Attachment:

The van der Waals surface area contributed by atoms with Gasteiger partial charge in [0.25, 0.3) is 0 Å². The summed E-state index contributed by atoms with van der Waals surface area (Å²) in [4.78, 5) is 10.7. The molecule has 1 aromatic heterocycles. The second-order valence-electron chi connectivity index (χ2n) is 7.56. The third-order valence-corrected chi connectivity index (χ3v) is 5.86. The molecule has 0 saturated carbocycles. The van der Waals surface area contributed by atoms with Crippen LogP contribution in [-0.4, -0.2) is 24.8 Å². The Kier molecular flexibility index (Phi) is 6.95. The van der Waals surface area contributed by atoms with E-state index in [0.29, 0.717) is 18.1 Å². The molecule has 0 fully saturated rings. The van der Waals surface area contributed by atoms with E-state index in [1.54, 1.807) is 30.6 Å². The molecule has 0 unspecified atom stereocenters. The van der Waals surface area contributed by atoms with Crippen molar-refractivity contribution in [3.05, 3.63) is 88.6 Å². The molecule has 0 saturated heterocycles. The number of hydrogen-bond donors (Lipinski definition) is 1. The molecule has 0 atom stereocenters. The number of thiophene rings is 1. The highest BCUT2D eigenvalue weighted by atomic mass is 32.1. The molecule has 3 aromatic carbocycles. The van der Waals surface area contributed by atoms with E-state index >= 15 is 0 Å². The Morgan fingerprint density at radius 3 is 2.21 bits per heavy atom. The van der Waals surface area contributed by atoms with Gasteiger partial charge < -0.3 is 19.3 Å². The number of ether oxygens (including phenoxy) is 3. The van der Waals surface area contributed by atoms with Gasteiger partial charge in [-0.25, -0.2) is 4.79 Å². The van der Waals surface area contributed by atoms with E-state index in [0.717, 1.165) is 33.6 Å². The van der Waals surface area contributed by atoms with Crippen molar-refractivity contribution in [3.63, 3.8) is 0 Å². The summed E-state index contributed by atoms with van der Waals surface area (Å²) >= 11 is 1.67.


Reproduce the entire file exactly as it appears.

The van der Waals surface area contributed by atoms with Gasteiger partial charge in [0.25, 0.3) is 0 Å². The summed E-state index contributed by atoms with van der Waals surface area (Å²) in [4.78, 5) is 10.7. The molecule has 1 aromatic heterocycles. The second-order valence-electron chi connectivity index (χ2n) is 7.56. The third-order valence-corrected chi connectivity index (χ3v) is 5.86. The molecule has 0 saturated carbocycles. The van der Waals surface area contributed by atoms with Crippen LogP contribution in [-0.4, -0.2) is 24.8 Å². The Kier molecular flexibility index (Phi) is 6.95. The van der Waals surface area contributed by atoms with E-state index in [0.29, 0.717) is 18.1 Å². The molecule has 0 fully saturated rings. The van der Waals surface area contributed by atoms with E-state index in [1.54, 1.807) is 30.6 Å². The molecule has 0 unspecified atom stereocenters. The van der Waals surface area contributed by atoms with Crippen molar-refractivity contribution in [3.05, 3.63) is 88.6 Å². The molecule has 0 saturated heterocycles. The number of hydrogen-bond donors (Lipinski definition) is 1. The molecule has 0 atom stereocenters. The number of thiophene rings is 1. The highest BCUT2D eigenvalue weighted by atomic mass is 32.1. The molecule has 3 aromatic carbocycles. The van der Waals surface area contributed by atoms with E-state index >= 15 is 0 Å². The Morgan fingerprint density at radius 3 is 2.21 bits per heavy atom. The van der Waals surface area contributed by atoms with Gasteiger partial charge < -0.3 is 19.3 Å². The number of ether oxygens (including phenoxy) is 3. The van der Waals surface area contributed by atoms with Gasteiger partial charge in [-0.25, -0.2) is 4.79 Å². The van der Waals surface area contributed by atoms with E-state index in [0.717, 1.165) is 33.6 Å². The van der Waals surface area contributed by atoms with Crippen molar-refractivity contribution in [3.63, 3.8) is 0 Å². The summed E-state index contributed by atoms with van der Waals surface area (Å²) >= 11 is 1.67.